Forget the Alamo!
and remember kym malin, who proves that j.r. is not dallas' lone star
Whether she's filming a television talk show or measuring muscles in a male beauty pageant, Kym Malin's the star when the tape starts to roll. She's from Dallas, where they write everything in capital letters, but her climb to Southwestern fame and acclaim could fill a prime-time soap opera and leave glitter left over for a Cowboys' half-time extravaganza. Texas women are known for beauty, ambition and money -- they might better be symbolized by newly minted Krugerrands than by yellow roses -- and this one incorporates all three. Her beauty has always been there. It is what brought her first prize in a pageant called The Most Perfect Body in Texas (Texans in general are known more for their beauty than for their attention to the niceties of grammar). The ambition is present in her plans to make a bigger impact on the movies than Rocky made on Apollo Creed. And surely those two qualities will bring the money, especially in Texas.
"I've lived in Dallas most of my life," says Kym with a slight twang that calls fellow Texan Sissy Spacek to mind. "Good things happen here. I feel I was born with ability and talent but gifted especially with the mind to know what to do with them. But so far, everything has pretty much fallen into my lap."
The men in Dallas would like to do the same thing. True to her form, a panel of judges made everything official two years ago and acclaimed Kym's body the best in the state. That planted the seed of her budding TV career and led directly to this appearance in Playboy.
"The contest people asked me to m.c. the next year's pageant," she explains, "and some people from a local television station saw it. I did an interview with them. They liked it so much, they gave me a few other things to do on the air. They couldn't believe it was the first time I'd been on television.
From that I got a job as co-host on a national scale with a show called American People. It's about people who are the best in the country at what they do. It's not on the air yet, but we're going to New York later this month to interview Joe Namath and Calvin Klein. Then we go to Sun Valley, Idaho, to talk with Jack Hemingway, and from there to L.A. for an interview with Baryshnikov -- he's going to show me a few dance steps. It's all very exciting. The show could still fall through, but I win in any case; I've gotten a great deal of experience in front of the cameras."
The searchers for the perfect body also sent a few of Kym's pictures to us. "The message came back: Playboy wants to test-shoot you," she recalls. "Well, I just took my time and said, 'Oh, really?' Eventually, I went to Chicago for the test shooting, they liked it, and here I am in the magazine. A lot of things have happened since that contest."
Kym can, indeed, proffer quite a résumé for someone just 19 years old. But even for a self-described child of destiny, life was not always a bed of yellow roses in conservative Texas. Her youth includes an episode that sounds more like Reefer Madness than a chapter of Dallas.
"I was brought up in a strict Dallas family," she says with a roll of the eyes, "but I did about what I wanted to do. I wasn't supposed to car date until I was 16."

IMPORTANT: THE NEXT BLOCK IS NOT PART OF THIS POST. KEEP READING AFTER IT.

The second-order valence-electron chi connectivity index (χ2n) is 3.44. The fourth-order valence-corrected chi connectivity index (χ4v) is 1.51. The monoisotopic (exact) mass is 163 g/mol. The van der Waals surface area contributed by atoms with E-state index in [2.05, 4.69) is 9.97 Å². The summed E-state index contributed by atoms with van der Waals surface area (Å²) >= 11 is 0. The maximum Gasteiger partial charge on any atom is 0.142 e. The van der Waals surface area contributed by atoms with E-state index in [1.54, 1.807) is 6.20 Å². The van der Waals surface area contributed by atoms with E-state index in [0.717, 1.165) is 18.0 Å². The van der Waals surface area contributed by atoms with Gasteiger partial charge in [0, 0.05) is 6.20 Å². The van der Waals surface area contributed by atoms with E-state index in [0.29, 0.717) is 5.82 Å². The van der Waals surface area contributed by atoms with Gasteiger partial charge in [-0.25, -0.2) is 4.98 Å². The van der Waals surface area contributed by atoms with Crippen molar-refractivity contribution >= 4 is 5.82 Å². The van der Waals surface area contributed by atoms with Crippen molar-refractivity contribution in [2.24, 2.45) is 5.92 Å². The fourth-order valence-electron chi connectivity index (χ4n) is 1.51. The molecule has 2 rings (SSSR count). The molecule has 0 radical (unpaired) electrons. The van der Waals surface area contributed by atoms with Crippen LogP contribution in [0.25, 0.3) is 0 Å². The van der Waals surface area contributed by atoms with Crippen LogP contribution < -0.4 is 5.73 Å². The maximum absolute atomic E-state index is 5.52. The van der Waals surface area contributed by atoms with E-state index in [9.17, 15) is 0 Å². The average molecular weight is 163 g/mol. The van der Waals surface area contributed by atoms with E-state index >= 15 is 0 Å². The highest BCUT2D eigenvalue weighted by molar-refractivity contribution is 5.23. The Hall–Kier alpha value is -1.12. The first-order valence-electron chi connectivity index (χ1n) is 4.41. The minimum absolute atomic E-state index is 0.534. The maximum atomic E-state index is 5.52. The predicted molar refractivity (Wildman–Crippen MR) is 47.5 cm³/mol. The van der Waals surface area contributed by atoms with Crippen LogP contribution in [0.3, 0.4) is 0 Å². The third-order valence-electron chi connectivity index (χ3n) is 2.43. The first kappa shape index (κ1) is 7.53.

For those who grew up far from the Alamo, to "car date" means to go out with a gentleman caller, in a car, without benefit of parental chauffeur.
"I'd climb out my window. Then the window was screwed shut. I got a screwdriver and undid the screws. Then my parents cemented the window, so I climbed out the bathroom window."
She and her car dates would only go dancing or to dinner, but Kym was still considered something of a hell raiser for her age. She smoked a little pot, too -- but "just a little."
"When I was 15," she recalls, "my mother went to a group called the P.D.A.P. -- the Palmer Drug Abuse Program.
"They told Mom that I was wild because of 'mind-changing chemicals.' 'If we can just get her off the beer or pot or whatever,' they said, 'she'll be fine.'
"They'd get long-haired hippies to say, 'I shot up for five yeras and I was sent to prison and I killed, then I found this program and now my life is wonderful.'
"My mother put me in the program. There were ten guys to every girl. They had a rule -- if you talked to the opposite sex more than to your own, you had a problem. Of course, they told me I had the biggest problem they'd ever seen.
"One day, I was at one of their meetings and my mother and this man came to pick me up. They took me to the program's lockup hospital. It was bad. They'd put you in 24-hour room seclusion if your lights weren't out at 11 o'clock. They wouldn't even let me talk with my mother. Finally, I got word to a friend, who said he'd come to get me.
"The only door that wasn't locked was a fire exit. I took all my stuff and ran out through it. The alarm went off. I jumped into his truck and took off.
"And that was my experience with the P.D.A.P. I never did drugs at all, except to smoke a little pot, and these days I don't even do that. Now my mom and I are the best of friends. I turned what might be considered a bad experience into a learning experience."
Kym thinks something good is bound to come out of everything she does. Some of that is the unbroken confidence of the 19-year-old, but some is her awareness that there actually is something special about her.
Today, in Dallas, her picture adorns an 18-foot poster, matches and hatpins -- all the result of her first modeling job, on which some sharp businessman is now capitalizing. All those items are advertisements for a country-and-western club, Rodeo Dallas. On the poster, Kym's face is almost as large as it would be on a movie screen.
"And that's where I want to be, eventually -- in films," she says. "I've acted all my life. Life is a game, and you've got to learn how to play it."
Photography by Pompeo Posar